Virtually all Americans believed, until the inauguration of Donald Trump as president on January 20, 2017, that when someone became president, he could begin to implement his agenda. Certainly Old Joe Biden’s handlers have done so with a vengeance since they took over; but when Trump became president, he immediately began to encounter resistance from entrenched members of the government bureaucracy who refused to do as he ordered. Some worked actively against Trump, while the establishment media assured us that these self-appointed “deep state” saboteurs were the courageous guardians of “our democracy.” At his South Carolina rally Saturday night, Trump continued to tease a 2024 run and made a new promise about how he would break the power of the unelected “deep state.”
“We will pass critical reforms,” Trump said, “making every executive branch employee fireable by the president of the United States. The deep state must and will be brought to heel.”
It’s a commonsensical solution, as Ohio Senate candidate J.D. Vance pointed out. “Everyone is losing their mind about this, but I’ve been calling for it at every town hall I do. Either the president controls the executive branch or he doesn’t. If he doesn’t, we don’t live in a Republic, we live in a civil service driven oligarchy.”
Quite so. And although the “deep state” only came to the attention of most Americans over the last few years, the controversy over the hiring and firing of civil service employees is one of the oldest controversies of the republic. As Rating America’s Presidents explains, Andrew Jackson was elected president in 1828 on promises to end the hegemony of a privileged aristocracy, and, to drain that swamp, he would need his own men in key positions. He removed a large number of civil service employees and replaced them with men of his own faction, which came to be known as the Democracy, or Democratic Party. This came to be known as the spoils system, after the old adage “To the victor belong the spoils.”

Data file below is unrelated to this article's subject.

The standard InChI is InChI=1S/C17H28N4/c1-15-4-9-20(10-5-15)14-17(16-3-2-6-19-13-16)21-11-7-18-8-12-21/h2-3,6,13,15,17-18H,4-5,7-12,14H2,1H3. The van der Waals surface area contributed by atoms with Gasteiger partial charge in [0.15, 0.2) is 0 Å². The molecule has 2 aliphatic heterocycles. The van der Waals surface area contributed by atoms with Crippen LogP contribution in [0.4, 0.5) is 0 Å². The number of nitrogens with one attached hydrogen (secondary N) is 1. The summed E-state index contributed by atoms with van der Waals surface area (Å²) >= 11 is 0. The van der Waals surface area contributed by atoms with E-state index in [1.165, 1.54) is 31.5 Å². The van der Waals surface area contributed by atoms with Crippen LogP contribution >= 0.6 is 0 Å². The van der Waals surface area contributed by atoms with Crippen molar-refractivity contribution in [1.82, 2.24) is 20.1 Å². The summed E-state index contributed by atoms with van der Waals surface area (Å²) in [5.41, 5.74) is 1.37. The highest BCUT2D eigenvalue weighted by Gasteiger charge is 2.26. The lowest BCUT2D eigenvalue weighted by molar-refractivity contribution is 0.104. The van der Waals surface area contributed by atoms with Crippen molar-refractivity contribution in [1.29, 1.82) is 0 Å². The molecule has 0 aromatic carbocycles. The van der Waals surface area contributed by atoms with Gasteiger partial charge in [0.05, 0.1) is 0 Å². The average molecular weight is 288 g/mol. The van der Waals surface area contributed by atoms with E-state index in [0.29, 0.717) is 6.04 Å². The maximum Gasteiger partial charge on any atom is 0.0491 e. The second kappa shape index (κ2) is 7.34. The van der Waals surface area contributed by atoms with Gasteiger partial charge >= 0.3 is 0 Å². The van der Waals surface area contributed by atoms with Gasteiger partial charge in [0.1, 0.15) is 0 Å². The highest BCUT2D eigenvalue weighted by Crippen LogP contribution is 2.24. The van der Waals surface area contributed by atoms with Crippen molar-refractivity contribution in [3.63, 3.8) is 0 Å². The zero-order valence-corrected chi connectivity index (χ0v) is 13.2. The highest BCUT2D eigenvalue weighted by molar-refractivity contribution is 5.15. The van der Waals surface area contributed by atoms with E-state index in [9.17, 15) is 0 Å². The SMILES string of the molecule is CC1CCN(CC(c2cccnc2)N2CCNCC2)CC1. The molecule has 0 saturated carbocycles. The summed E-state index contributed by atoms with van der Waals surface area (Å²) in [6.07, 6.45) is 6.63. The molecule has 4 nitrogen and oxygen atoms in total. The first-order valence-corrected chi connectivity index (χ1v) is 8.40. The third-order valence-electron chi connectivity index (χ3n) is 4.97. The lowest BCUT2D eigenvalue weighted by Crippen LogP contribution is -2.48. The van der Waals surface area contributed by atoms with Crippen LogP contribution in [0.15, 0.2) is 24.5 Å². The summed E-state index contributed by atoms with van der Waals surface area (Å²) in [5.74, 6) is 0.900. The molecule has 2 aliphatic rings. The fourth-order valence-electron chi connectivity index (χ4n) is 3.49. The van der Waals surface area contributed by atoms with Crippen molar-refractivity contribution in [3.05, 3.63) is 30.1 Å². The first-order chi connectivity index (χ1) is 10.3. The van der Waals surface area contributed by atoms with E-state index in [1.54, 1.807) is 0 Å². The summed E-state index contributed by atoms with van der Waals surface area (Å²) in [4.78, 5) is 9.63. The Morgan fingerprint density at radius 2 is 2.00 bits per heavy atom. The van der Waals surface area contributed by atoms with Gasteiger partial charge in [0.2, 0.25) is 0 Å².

The term “spoils system” is today practically synonymous with government corruption, but Jackson began it as a blow against corruption, preventing the establishment of an entrenched bureaucracy that would oppose the president. The Trump administration made it clear that such a bureaucracy, determined to thwart the president at every turn, is a genuine concern; it is time for a reconsideration of the spoils system.
The spoils system essentially died with the assassination of President James A. Garfield in 1881. Garfield believed that the spoils system was an unending source of government corruption and pushed for measures that would end it, only to be shot by a man who publicly proclaimed that he was doing so because he belonged to the faction of the Republican party, the Stalwarts, that supported the spoils system. Garfield’s successor, Chester Arthur, was a Stalwart, but he demonstrated immense personal courage and honor in choosing to carry out the wishes of his slain predecessor rather than implement his own contrary agenda. His decision to do this effectively ended his political career, as he almost certainly knew it would, and yet he stood firm.
Whether his stance was entirely wise in the long run, however, is a separate question. Historians take for granted that civil service reform was good for the country, and there has been no significant indication that it wasn’t until quite recently, when a president was thwarted in numerous endeavors by an army of unelected bureaucrats within the various departments and agencies of the government, who were determined to impede his agenda in every way possible.
The proponents of civil service reform never envisioned a situation in which unelected and unaccountable opponents of a sitting president in the FBI, the Justice Department, and elsewhere would be determined to destroy the president — or at the very least make it impossible for him to carry out his policies — and could not be removed from their jobs because of civil service regulations.
Wouldn’t government work more smoothly, and the executive branch be able to operate more effectively in the way the Founding Fathers envisioned it would, if the president were able to clear out the employees of these agencies who opposed him and replace them with people more in line with his vision?
The spoils system has no defenders today, and has had none for over a century. It should have more. Trump is on the right track.
Robert Spencer is the director of Jihad Watch and a Shillman Fellow at the David Horowitz Freedom Center. He is author of 23 books including many bestsellers, such as The Politically Incorrect Guide to Islam (and the Crusades), The Truth About Muhammad and The History of Jihad. His latest book is The Critical Qur’an. Follow him on Twitter here. Like him on Facebook here.